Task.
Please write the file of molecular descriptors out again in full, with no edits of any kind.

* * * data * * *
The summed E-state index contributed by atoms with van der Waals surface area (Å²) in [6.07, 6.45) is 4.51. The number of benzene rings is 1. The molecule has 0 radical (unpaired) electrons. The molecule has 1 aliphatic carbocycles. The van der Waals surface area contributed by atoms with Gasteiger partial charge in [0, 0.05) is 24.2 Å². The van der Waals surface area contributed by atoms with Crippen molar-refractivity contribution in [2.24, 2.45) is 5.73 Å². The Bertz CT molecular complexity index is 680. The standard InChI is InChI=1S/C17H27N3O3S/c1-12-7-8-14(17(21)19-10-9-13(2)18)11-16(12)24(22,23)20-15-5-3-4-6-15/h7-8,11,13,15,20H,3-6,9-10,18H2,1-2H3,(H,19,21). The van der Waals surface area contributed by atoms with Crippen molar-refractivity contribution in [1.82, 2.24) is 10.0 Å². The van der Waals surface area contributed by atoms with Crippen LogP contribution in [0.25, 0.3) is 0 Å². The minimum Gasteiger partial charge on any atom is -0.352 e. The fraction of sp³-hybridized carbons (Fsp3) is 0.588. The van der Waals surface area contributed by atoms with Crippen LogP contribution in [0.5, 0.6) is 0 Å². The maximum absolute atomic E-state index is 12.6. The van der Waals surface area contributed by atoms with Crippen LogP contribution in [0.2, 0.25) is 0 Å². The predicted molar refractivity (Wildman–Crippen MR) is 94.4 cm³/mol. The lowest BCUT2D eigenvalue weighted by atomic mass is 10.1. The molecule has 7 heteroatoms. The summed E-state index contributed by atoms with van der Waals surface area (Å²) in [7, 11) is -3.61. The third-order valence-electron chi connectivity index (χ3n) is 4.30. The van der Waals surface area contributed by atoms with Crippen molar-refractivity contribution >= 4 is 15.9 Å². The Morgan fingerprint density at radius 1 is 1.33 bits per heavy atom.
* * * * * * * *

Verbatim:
The summed E-state index contributed by atoms with van der Waals surface area (Å²) in [6.07, 6.45) is 4.51. The number of benzene rings is 1. The molecule has 0 radical (unpaired) electrons. The molecule has 1 aliphatic carbocycles. The van der Waals surface area contributed by atoms with Gasteiger partial charge in [0, 0.05) is 24.2 Å². The van der Waals surface area contributed by atoms with Crippen molar-refractivity contribution in [2.24, 2.45) is 5.73 Å². The Bertz CT molecular complexity index is 680. The standard InChI is InChI=1S/C17H27N3O3S/c1-12-7-8-14(17(21)19-10-9-13(2)18)11-16(12)24(22,23)20-15-5-3-4-6-15/h7-8,11,13,15,20H,3-6,9-10,18H2,1-2H3,(H,19,21). The van der Waals surface area contributed by atoms with Crippen molar-refractivity contribution in [1.82, 2.24) is 10.0 Å². The van der Waals surface area contributed by atoms with Crippen LogP contribution in [0.25, 0.3) is 0 Å². The minimum Gasteiger partial charge on any atom is -0.352 e. The fraction of sp³-hybridized carbons (Fsp3) is 0.588. The van der Waals surface area contributed by atoms with Crippen LogP contribution in [0.5, 0.6) is 0 Å². The maximum absolute atomic E-state index is 12.6. The van der Waals surface area contributed by atoms with Crippen LogP contribution in [0.2, 0.25) is 0 Å². The predicted molar refractivity (Wildman–Crippen MR) is 94.4 cm³/mol. The lowest BCUT2D eigenvalue weighted by atomic mass is 10.1. The molecule has 7 heteroatoms. The summed E-state index contributed by atoms with van der Waals surface area (Å²) in [7, 11) is -3.61. The third-order valence-electron chi connectivity index (χ3n) is 4.30. The van der Waals surface area contributed by atoms with Crippen molar-refractivity contribution >= 4 is 15.9 Å². The Morgan fingerprint density at radius 1 is 1.33 bits per heavy atom.